Cover All the Stars and Teeth: The book title surrounded by a spine with various objects (skulls, daggers, fish tails etc)

About the Book

Title: All the Stars and Teeth (All the Stars and Teeth #1)
Published: 2020
Series: All the Stars and Teeth
Swoonworthy Scale: 4

Cover Story: Up My Alley
BFF Charm: Roger Murtaugh
Talky Talk: Adequate
Bonus Factors: Magic
Relationship Status: Work Conference Acquaintances

Cover Story: Up My Alley

I’m pretty sure more than half of the ocean/pirate-y themed books we’ve reviewed here at FYA are done by me, so you know this kinda shizz is up my alley. Having the text in the center in focus is fine, but the little details on the sides are what make this cover shine. Every corner has something to do with the book, and the eel skeletons are appropriately creepy and delightful.

The Deal:

In Viridia, Amora believes her family has a divine right to rule due to the special soul magic within their blood only they possess (AKA the ability to read souls and also basically make creepy voodoo dolls out of their teeth and hair and such to torture them). All their subjects have an affinity for one of the other kinds of magic that populate the seven islands that make up their kingdom: time, elemental, curse, enchantment, etc. On the night Amora is to demonstrate her abilities to prove her eligibility as heir to the throne, she gets overwhelmed by her power and the eyes of everyone watching, and mercilessly kills a man.

Amora is facing down an execution when a pirate from the banished island of Zudoh breaks her out of prison and offers her a tantalizing opportunity: help him break a curse that cost him his magic and free his imprisoned island, and Amora will become so beloved the kingdom will be forced to give her another chance. Even though she’s heir to the throne, Amora knows woefully little about the kingdom she will rule, so she jumps at the chance to gain the knowledge her father has hidden from her—and for the opportunity to be a hero, natch. But can she be who her subjects need her to be when she’s confronted with the truth about her family’s history?

BFF Charm: Roger Murtaugh

BFF charm with Roger Murtagh from Lethal Weapon's face.

Amora’s father has refused to teach her anything about how their kingdom runs her entire life. She doesn’t know the political climate, who’s rebelling and why, ANY state secrets, nada. She’s never even stepped foot off the royal island and, for a person whose entire nation is made up of islands, she’s never been taught to use a boat! How, you must be asking, is she supposed to be a good leader?? How the heck does she even have the false confidence to believe she’d BE a good ruler?

So with all that taken into account, I found Amora’s personality a bit rough around the edges. She spends most of the book firmly believing she’ll rule well because she was born to. That’s…not how any of this works. Once that notion was finally tested, it rocks her world perspective, but by that point her naivety was making me as weary as Roger M. And if she is supposed to be as willfully headstrong as she’s written to be, I found it hard to believe she hadn’t—like any good enterprising YA protag—found a secret hidey-hole in which to spy on her dad’s council meetings or snuck into his office to read his work journal; something.

Swoonworthy Scale: 4

Bastian the pirate has a sad backstory and big biceps, and he’s also a little cheeky and irreverent with his princess, which I like. I don’t know if you can really call him a pirate—it seems we’re playing fast and loose with that term nowadays—as he’s really just more of a sailor, but he was nice enough and provided some minor tingles in his flirtations with Amora.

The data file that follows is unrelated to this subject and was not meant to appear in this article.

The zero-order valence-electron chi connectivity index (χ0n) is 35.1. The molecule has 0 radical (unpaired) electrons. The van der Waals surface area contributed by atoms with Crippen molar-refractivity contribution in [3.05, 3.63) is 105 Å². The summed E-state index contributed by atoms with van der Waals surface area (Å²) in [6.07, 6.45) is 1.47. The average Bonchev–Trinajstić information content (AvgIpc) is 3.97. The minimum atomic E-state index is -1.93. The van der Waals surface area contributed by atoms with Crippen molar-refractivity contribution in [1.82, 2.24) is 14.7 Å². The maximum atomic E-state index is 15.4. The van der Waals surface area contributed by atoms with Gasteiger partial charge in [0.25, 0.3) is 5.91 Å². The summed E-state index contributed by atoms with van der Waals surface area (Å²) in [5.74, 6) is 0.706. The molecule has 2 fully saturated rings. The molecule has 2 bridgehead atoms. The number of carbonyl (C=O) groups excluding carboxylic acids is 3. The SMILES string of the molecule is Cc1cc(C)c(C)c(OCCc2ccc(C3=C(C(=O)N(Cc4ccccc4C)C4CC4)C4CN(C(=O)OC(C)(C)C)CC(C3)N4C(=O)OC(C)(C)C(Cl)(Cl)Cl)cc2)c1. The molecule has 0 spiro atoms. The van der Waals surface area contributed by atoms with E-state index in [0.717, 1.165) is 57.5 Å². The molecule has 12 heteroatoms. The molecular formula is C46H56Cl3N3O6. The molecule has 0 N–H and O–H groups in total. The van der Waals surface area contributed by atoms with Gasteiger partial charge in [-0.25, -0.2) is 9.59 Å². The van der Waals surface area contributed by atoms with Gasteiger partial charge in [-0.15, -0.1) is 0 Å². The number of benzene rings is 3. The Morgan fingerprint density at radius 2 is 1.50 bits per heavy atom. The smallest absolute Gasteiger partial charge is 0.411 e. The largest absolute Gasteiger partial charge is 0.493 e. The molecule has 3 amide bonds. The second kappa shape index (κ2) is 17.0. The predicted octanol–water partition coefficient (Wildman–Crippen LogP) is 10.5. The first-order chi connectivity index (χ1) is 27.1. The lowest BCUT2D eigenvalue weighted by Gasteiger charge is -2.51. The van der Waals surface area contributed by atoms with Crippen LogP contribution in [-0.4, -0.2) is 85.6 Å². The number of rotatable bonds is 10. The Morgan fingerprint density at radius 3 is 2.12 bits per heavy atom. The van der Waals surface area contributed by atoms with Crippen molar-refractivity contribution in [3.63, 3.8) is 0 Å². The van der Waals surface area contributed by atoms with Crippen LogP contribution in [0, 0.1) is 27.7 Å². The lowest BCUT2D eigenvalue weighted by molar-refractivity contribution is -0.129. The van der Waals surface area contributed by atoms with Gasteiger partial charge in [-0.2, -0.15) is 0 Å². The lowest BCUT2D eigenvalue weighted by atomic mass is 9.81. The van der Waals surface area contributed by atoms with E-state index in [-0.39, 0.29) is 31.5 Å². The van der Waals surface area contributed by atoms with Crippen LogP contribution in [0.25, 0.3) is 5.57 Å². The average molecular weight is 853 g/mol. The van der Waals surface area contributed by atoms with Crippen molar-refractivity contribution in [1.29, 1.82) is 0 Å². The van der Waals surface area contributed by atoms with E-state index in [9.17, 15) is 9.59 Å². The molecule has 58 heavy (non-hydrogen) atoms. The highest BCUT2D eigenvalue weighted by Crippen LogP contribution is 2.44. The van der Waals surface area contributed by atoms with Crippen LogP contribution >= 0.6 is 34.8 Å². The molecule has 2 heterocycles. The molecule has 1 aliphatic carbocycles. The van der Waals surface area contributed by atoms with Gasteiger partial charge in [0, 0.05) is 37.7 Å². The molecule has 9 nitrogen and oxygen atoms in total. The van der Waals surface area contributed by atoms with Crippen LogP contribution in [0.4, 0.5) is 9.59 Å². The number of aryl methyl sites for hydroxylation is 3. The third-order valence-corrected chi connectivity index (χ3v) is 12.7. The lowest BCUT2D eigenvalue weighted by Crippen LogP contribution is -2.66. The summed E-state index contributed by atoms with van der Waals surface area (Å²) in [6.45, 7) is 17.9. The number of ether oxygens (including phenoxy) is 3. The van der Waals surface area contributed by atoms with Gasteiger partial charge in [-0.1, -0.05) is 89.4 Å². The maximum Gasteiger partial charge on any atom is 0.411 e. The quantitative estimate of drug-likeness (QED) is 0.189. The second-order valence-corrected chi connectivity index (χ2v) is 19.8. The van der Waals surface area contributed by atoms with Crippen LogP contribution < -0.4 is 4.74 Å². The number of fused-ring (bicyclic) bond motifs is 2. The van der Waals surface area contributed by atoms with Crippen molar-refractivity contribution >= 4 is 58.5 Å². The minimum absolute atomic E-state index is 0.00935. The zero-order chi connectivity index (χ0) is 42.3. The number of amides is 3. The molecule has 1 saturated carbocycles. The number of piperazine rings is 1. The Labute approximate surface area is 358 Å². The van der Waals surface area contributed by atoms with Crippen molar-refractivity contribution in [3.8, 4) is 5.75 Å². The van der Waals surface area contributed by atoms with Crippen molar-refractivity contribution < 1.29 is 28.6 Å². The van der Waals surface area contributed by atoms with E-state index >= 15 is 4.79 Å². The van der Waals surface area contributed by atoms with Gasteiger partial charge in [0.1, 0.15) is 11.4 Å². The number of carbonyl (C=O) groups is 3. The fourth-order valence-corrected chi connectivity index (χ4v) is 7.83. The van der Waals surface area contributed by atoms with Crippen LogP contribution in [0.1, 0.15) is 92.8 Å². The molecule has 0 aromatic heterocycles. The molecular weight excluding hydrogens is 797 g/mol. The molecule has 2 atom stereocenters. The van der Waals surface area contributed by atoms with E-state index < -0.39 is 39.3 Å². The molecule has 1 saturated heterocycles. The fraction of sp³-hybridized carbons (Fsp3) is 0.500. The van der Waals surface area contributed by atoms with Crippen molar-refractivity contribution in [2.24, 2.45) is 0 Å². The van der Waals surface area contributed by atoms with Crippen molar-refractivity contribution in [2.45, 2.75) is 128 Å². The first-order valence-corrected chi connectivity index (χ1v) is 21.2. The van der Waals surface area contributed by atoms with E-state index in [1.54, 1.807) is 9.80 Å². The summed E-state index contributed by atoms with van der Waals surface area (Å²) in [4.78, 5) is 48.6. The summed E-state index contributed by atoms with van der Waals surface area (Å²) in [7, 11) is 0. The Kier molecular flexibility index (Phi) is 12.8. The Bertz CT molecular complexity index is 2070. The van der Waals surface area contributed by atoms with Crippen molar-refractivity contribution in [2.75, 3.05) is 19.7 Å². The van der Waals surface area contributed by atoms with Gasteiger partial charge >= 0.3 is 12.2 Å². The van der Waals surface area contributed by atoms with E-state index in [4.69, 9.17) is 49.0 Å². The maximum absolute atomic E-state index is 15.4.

Talky Talk: Adequate

Grace’s debut is a lightweight fantasy with an interesting concept and decent enough execution. I find I can’t really muster up much enthusiasm to complain or to praise. As a fantasy- and apparent pirate-lover, I’ve read my share of sea-faring, magical adventures, but this book doesn’t bring anything new and shiny to the genre or completely wreck it on the rocks. The shocking twists and surprise reveals were telegraphed long before they happened, and I wanted more excitement in what felt like a pretty hefty read. The last couple of chapters, right as the action finally got, well, action-y, the descriptions become a bit confusing—ooooor I may have stopped caring to read every word. ¯\_(ツ)_/¯

If you’re newer to the fantasy genre and this book sounds interesting, then read it! If you want more complicated world structures and are a fantasy master, then I’d say you can pass on this and not miss much.

Bonus Factor: Magic

Open book with moving pages in front of a glowing blue sphere and twinkle lights

After learning about all the different kinds of magic you can do, Amora’s soul power honestly sounded a bit lame. But the enchantment magic the people of Mornute practiced, like the ability to temporarily change aspects of your looks, the colors of things, illusions and such? Sounds way more fun. Also, those who practice restoration magic can literally chop off parts of their body and regrow them. Gnarly!

Relationship Status: Work Conference Acquaintances

As an introvert, going to a conference alone is nerve-wracking. But then you find someone like this Book, who is pleasant enough to wander the booths with and engage in polite small talk. And so you’re grateful for the companionship at the time, but now that it’s over, let’s just say you aren’t exactly racing over to LinkedIn to add them as a contact.

FTC Full Disclosure: I received my free review copy from Imprint. I received neither money nor peanut butter cups in exchange for this review. All the Stars and Teeth is available now.

Stephanie (she/her) is an avid reader who moonlights at a college and calls Orlando home. Stephanie loves watching television, reading DIY blogs, planning awesome parties, Halloween decorating, and playing live-action escape games.